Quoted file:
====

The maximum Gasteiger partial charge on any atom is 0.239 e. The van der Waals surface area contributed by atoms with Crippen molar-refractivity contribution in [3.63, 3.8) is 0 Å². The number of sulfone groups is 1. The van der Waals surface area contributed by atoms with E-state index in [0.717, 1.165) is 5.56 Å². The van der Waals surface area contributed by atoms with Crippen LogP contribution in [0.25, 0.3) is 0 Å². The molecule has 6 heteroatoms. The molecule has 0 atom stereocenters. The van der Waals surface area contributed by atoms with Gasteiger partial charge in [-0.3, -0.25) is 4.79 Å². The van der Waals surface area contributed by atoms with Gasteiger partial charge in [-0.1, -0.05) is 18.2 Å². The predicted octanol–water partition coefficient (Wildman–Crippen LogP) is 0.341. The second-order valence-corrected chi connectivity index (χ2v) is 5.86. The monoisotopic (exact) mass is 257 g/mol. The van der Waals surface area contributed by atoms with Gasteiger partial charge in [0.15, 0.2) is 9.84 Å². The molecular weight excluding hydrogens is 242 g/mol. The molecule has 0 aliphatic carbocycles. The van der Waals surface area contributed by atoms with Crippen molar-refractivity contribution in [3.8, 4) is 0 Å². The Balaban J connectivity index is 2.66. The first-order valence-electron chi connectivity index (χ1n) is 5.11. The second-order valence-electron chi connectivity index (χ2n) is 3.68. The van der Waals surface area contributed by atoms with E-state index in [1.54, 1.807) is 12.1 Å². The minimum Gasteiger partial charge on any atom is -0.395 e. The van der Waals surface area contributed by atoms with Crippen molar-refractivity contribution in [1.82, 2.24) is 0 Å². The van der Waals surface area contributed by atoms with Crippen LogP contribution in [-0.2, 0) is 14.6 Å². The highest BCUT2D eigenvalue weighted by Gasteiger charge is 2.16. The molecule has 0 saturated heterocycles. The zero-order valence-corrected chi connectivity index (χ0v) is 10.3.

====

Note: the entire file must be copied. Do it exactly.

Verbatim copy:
The maximum Gasteiger partial charge on any atom is 0.239 e. The van der Waals surface area contributed by atoms with Crippen molar-refractivity contribution in [3.63, 3.8) is 0 Å². The number of sulfone groups is 1. The van der Waals surface area contributed by atoms with E-state index in [0.717, 1.165) is 5.56 Å². The van der Waals surface area contributed by atoms with Crippen LogP contribution in [0.25, 0.3) is 0 Å². The molecule has 6 heteroatoms. The molecule has 0 atom stereocenters. The van der Waals surface area contributed by atoms with Gasteiger partial charge in [-0.3, -0.25) is 4.79 Å². The van der Waals surface area contributed by atoms with Gasteiger partial charge in [-0.1, -0.05) is 18.2 Å². The predicted octanol–water partition coefficient (Wildman–Crippen LogP) is 0.341. The second-order valence-corrected chi connectivity index (χ2v) is 5.86. The monoisotopic (exact) mass is 257 g/mol. The van der Waals surface area contributed by atoms with Gasteiger partial charge in [0.15, 0.2) is 9.84 Å². The molecular weight excluding hydrogens is 242 g/mol. The molecule has 0 aliphatic carbocycles. The van der Waals surface area contributed by atoms with Crippen molar-refractivity contribution in [3.8, 4) is 0 Å². The Balaban J connectivity index is 2.66. The first-order valence-electron chi connectivity index (χ1n) is 5.11. The second-order valence-electron chi connectivity index (χ2n) is 3.68. The van der Waals surface area contributed by atoms with E-state index in [1.54, 1.807) is 12.1 Å². The minimum Gasteiger partial charge on any atom is -0.395 e. The van der Waals surface area contributed by atoms with Crippen molar-refractivity contribution in [1.82, 2.24) is 0 Å². The van der Waals surface area contributed by atoms with Crippen LogP contribution in [-0.2, 0) is 14.6 Å². The highest BCUT2D eigenvalue weighted by Gasteiger charge is 2.16. The molecule has 0 saturated heterocycles. The zero-order valence-corrected chi connectivity index (χ0v) is 10.3.